While at the recent RAPID show in Detroit, I had a chance to visit with Concept Laser. Among other subjects, one of the things we discussed was the trend of 3d printing large objects. The company was displaying one of the largest buildable parts at its booth.
“XXL”-sized 3D parts are currently a trend. At the core of Concept Laser’s large-format X line 1000R system, which was developed jointly with the Fraunhofer Institute for Laser Technology (ILT) in Aachen, are optics developed by ILT with a 1,000-watt laser. The jump from the 400-watt class into this new dimension represents a leap in terms of the component sizes and construction rates. The build envelope is one of the largest available on the market at 630 x 400 x 500 mm (24.8 x 15.75 x 19.68 in.).
The head of development at the company, Dr. Florian Bechmann, recently made several observations about the metals side of additive manufacturing.
–The main industries driving additive manufacturing progress, automotive, medical, and aerospace, not only demand high standards in terms of quality and choice of materials, but also in terms of increasing productivity. These customers require shorter construction times and more parts in a single build chamber. Customers are also interested in geometry, density, productivity, and above all – quality.
–Manufacturers who see the use of metal additive manufacturing increasing include NASA, the German Aerospace Center, Honeywell, Snecma, Aerojet/Rocketdyne and Astrium Space Transportation from the EADS Group. NASA engineers are even considering using additive manufacturing to produce components on the ISS – in orbit. The advantage of this is the ability to produce parts in space using CAD data, provided there is a sufficient stock of powder.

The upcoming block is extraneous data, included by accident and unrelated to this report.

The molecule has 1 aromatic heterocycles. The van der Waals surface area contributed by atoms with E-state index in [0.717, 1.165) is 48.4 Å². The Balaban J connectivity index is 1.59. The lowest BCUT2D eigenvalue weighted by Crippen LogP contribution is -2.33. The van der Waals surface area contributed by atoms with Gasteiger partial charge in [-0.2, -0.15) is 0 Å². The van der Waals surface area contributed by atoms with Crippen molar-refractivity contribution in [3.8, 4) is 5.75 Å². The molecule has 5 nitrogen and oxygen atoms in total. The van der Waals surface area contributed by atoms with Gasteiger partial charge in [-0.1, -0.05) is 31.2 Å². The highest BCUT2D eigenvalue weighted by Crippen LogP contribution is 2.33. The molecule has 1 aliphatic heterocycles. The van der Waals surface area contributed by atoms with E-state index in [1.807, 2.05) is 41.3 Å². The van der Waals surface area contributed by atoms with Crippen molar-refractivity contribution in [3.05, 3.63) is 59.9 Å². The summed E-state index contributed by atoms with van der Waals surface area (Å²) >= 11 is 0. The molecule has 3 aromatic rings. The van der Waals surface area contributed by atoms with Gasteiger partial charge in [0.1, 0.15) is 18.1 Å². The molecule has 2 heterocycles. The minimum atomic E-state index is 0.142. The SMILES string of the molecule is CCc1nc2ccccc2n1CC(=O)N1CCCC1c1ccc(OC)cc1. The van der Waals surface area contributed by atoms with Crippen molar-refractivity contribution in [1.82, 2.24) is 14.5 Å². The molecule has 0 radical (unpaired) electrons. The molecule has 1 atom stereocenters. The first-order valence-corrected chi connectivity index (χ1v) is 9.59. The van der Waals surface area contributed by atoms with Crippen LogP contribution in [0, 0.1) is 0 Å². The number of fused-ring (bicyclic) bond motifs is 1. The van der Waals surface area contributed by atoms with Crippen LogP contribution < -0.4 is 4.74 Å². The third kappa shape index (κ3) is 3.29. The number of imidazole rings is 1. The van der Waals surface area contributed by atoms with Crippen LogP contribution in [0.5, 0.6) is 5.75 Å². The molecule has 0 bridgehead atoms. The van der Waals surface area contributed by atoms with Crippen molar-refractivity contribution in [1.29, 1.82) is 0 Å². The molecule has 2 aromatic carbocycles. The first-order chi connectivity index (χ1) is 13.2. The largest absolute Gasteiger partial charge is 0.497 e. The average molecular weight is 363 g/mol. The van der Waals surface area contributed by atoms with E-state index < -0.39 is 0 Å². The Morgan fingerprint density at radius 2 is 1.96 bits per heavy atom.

–Traditional process chains are being completely re-envisioned. Laser fused metal additively made parts are in demand as implants because their porous surfaces incorporate well into the body, yet also provide needed elasticity. One rising application is the affordable and rapid production of dental prosthetics from biocompatible materials.
–The offshore industry is considering installing laser-melting systems on drilling platforms, which would allow for independent, on-site production of certain components.
–Additive manufacturing with metals is even advantageous for retrofitting: worn-out turbine parts can be quickly and affordably regenerated. This kind of application is relevant in power plant engineering and aircraft construction. In this hybrid technique, layers of the exact same material can be applied additively to the existing part.
The X line 1000R is primarily intended for the automotive and aerospace industries. In terms of materials, the system works with aluminum to build components for lightweight construction. The goal is to replace cost-intensive sand and die casting applications in early development phases. The laser fusing process makes it possible to construct lightweight structures with high rigidity and weight-optimized geometries – with virtually no design restrictions.
For aerospace applications, the additive machine uses high-performance materials, such as titanium.
The possible construction speeds are up to 65 cm³/h, compared to other average build rates of 10-15 cm³/h.
The dimensions of the gear part made of aluminum are 474 x 367 x 480 mm (not including the height of the build platform). Concept Laser claims it is currently the largest metal component produced to date using the powder bed-based laser melting process.
The special thing about the machine is the stochastic exposure strategy in line with the “island principle.” The segments of each individual layer – so-called “islands” – are worked through in succession. The patented process ensures a significant reduction in stresses within the component, which allows solid and large-volume components to be generated with low warping.